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Mississippi Encyclopedia launches online platform

The Mississippi Encyclopedia officially launched on a new online platform this week.

While the text version of the encyclopedia was released in May 2017, the new online version was designed to be a more accessible way for people to learn valuable information, according to James G. Thomas, who contributed to the book and helped adapt the text for the internet.

The print edition of the Mississippi Encyclopedia is a nine-pound, 1,495 page bound volume, boasting nearly 700 different authors. The project began at the University of Mississippi’s Center for the Study of Southern Culture in 2003, and is a comprehensive history of all subjects relating to the Magnolia State. Prior to its publication, the last time an encyclopedia of Mississippi was published was 1907.

Ted Ownby, director of the Center for the Study of Southern Culture, said that while he regularly uses the print encyclopedia for his classes, the online version has its advantages.

“In terms of accessibility, the book itself is large and heavy and not transportable. So, we wanted something people could use in classrooms or as tourists, the way people use the internet now,” Ownby said. “The online version is something we can update and improve and correct. We’ll be able to add new entries and we’ve already found things to update and correct.”

In addition to the Center for the Study of Southern Culture, the University Press of Mississippi, the Mississippi Humanities Council, the Mississippi Department of Archives and History, the university’s Arch Dalrymple III Department of History and School of Law and the Mississippi Humanities Council also contributed their resources to the project.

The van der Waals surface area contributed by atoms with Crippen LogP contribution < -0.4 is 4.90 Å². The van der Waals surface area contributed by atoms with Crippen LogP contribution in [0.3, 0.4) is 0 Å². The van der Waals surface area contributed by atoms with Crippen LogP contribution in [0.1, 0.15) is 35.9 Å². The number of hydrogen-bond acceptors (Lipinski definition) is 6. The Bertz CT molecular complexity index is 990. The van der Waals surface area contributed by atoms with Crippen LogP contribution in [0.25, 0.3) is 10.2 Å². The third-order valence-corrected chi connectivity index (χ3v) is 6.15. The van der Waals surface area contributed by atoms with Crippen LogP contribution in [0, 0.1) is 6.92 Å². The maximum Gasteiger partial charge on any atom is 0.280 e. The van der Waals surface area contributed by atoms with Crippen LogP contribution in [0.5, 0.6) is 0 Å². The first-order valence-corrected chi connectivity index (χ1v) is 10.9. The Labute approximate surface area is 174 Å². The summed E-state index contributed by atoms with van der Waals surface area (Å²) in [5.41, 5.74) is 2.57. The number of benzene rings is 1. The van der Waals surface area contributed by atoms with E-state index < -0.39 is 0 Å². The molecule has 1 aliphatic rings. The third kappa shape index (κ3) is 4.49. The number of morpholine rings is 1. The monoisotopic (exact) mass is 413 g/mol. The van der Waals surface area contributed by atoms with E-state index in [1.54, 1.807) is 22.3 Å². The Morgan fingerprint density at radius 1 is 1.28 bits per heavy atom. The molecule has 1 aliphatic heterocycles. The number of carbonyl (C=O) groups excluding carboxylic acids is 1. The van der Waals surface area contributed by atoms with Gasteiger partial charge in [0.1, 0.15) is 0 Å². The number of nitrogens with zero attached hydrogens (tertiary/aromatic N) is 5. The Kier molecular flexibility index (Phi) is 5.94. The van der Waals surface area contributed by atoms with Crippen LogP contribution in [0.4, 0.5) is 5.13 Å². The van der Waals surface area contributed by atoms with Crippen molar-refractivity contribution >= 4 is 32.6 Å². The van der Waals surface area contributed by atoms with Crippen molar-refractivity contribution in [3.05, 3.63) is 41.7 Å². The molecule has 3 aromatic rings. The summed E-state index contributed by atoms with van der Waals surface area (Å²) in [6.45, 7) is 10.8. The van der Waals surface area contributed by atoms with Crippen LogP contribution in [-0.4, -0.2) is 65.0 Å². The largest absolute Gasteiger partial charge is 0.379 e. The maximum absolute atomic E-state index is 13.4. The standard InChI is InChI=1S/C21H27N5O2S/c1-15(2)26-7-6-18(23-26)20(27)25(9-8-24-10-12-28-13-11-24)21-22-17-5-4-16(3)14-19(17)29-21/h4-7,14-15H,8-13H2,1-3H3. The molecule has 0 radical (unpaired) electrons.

Another advantage of the online encyclopedia, Ownby said, is its search feature. For example, if one was to search a broad topic like “Ole Miss,” there are sub-topics related to the university that would also come up. Visitors to the website will be able to discover facts about Mississippi that go beyond their original search, something Ownby said adds to its educational value.

“In Lafayette County in particular, there’s a large group of scholars who wanted to make sure we get the story of William Faulkner, his work and his life, told really well,” Ownby said. “That group of scholars helped us kind of broaden out beyond Faulkner and his work, to family members and influences and other writers.”

Each entry in the Mississippi Encyclopedia is designed to provide an authoritative but accessible introduction. It also features long essays on agriculture, archaeology, the civil rights movement, the Civil War, contemporary issues, drama, education, the environment, ethnicity, fiction, folklife, foodways, gender, geography and more.

In addition to the encyclopedia itself, the website also features 13 short films published by the Center for the Study of Southern Culture. The purpose of the videos, according to Thomas, is to immerse visitors to the website in the topic they’re researching.

“There’s a tab at the top that says ‘videos,’ and we’ve attached short films, like the one about Jere Allen, who’s a painter in Oxford,” Thomas said. “That’s something you can’t do with a book, and we’re continuing to add those. The encyclopedia content is free, it’s all-inclusive, and it does a great job of representing all of us in the state.”

The print version of the Mississippi Encyclopedia won a special achievement award from the Mississippi Institute of Arts and Letters and awards of merit from the Mississippi Historical Society and the Mississippi Heritage Trust. Ownby said he hopes the website will follow suit in the future, and more importantly, will bring Mississippi history to the masses.

To access the Mississippi Encyclopedia online, visit https://mississippiencyclopedia.org.